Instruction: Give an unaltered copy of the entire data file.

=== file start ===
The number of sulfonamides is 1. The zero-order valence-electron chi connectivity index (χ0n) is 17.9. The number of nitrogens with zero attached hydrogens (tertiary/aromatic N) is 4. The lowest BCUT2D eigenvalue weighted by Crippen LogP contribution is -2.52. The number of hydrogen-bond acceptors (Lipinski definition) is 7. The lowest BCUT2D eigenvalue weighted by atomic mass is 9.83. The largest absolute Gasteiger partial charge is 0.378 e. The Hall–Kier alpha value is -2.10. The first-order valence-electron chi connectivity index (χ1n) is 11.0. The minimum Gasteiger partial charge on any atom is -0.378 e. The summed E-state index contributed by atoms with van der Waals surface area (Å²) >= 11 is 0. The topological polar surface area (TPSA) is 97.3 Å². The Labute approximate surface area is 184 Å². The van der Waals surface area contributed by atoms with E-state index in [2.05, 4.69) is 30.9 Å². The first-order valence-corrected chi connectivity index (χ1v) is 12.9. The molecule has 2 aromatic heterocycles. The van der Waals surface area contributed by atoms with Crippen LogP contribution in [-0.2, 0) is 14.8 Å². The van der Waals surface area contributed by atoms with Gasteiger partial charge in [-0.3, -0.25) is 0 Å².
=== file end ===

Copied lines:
The number of sulfonamides is 1. The zero-order valence-electron chi connectivity index (χ0n) is 17.9. The number of nitrogens with zero attached hydrogens (tertiary/aromatic N) is 4. The lowest BCUT2D eigenvalue weighted by Crippen LogP contribution is -2.52. The number of hydrogen-bond acceptors (Lipinski definition) is 7. The lowest BCUT2D eigenvalue weighted by atomic mass is 9.83. The largest absolute Gasteiger partial charge is 0.378 e. The Hall–Kier alpha value is -2.10. The first-order valence-electron chi connectivity index (χ1n) is 11.0. The minimum Gasteiger partial charge on any atom is -0.378 e. The summed E-state index contributed by atoms with van der Waals surface area (Å²) >= 11 is 0. The topological polar surface area (TPSA) is 97.3 Å². The Labute approximate surface area is 184 Å². The van der Waals surface area contributed by atoms with E-state index in [2.05, 4.69) is 30.9 Å². The first-order valence-corrected chi connectivity index (χ1v) is 12.9. The molecule has 2 aromatic heterocycles. The van der Waals surface area contributed by atoms with Crippen LogP contribution in [-0.2, 0) is 14.8 Å². The van der Waals surface area contributed by atoms with Gasteiger partial charge in [-0.3, -0.25) is 0 Å².